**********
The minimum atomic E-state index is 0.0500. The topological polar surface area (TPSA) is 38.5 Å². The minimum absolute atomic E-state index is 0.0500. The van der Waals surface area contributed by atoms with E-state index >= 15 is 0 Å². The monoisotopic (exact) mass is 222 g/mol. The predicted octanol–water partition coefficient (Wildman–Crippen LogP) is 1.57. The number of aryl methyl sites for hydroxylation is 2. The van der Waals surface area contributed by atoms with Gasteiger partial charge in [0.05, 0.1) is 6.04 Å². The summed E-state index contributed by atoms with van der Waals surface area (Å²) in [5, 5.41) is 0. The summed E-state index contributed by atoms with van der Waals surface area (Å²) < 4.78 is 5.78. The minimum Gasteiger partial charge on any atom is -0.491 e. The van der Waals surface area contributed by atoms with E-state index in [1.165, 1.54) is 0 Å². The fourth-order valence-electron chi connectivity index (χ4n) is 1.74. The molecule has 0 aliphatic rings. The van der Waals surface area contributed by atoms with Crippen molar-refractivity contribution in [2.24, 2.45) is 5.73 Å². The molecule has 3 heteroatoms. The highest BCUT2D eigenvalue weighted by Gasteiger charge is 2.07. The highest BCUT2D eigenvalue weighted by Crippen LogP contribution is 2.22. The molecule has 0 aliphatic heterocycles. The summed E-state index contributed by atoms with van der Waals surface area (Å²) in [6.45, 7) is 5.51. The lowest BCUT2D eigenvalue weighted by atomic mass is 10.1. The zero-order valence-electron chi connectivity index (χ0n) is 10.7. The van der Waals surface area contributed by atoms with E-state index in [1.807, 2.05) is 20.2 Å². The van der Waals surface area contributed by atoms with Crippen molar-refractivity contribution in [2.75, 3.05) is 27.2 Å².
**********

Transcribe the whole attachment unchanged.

The minimum atomic E-state index is 0.0500. The topological polar surface area (TPSA) is 38.5 Å². The minimum absolute atomic E-state index is 0.0500. The van der Waals surface area contributed by atoms with E-state index >= 15 is 0 Å². The monoisotopic (exact) mass is 222 g/mol. The predicted octanol–water partition coefficient (Wildman–Crippen LogP) is 1.57. The number of aryl methyl sites for hydroxylation is 2. The van der Waals surface area contributed by atoms with Gasteiger partial charge in [0.05, 0.1) is 6.04 Å². The summed E-state index contributed by atoms with van der Waals surface area (Å²) in [5, 5.41) is 0. The summed E-state index contributed by atoms with van der Waals surface area (Å²) < 4.78 is 5.78. The minimum Gasteiger partial charge on any atom is -0.491 e. The van der Waals surface area contributed by atoms with E-state index in [1.165, 1.54) is 0 Å². The fourth-order valence-electron chi connectivity index (χ4n) is 1.74. The molecule has 0 aliphatic rings. The van der Waals surface area contributed by atoms with Crippen molar-refractivity contribution in [2.24, 2.45) is 5.73 Å². The molecule has 3 heteroatoms. The highest BCUT2D eigenvalue weighted by Gasteiger charge is 2.07. The highest BCUT2D eigenvalue weighted by Crippen LogP contribution is 2.22. The molecule has 0 aliphatic heterocycles. The summed E-state index contributed by atoms with van der Waals surface area (Å²) in [6.45, 7) is 5.51. The lowest BCUT2D eigenvalue weighted by atomic mass is 10.1. The zero-order valence-electron chi connectivity index (χ0n) is 10.7. The van der Waals surface area contributed by atoms with E-state index in [1.807, 2.05) is 20.2 Å². The van der Waals surface area contributed by atoms with Crippen molar-refractivity contribution in [2.75, 3.05) is 27.2 Å².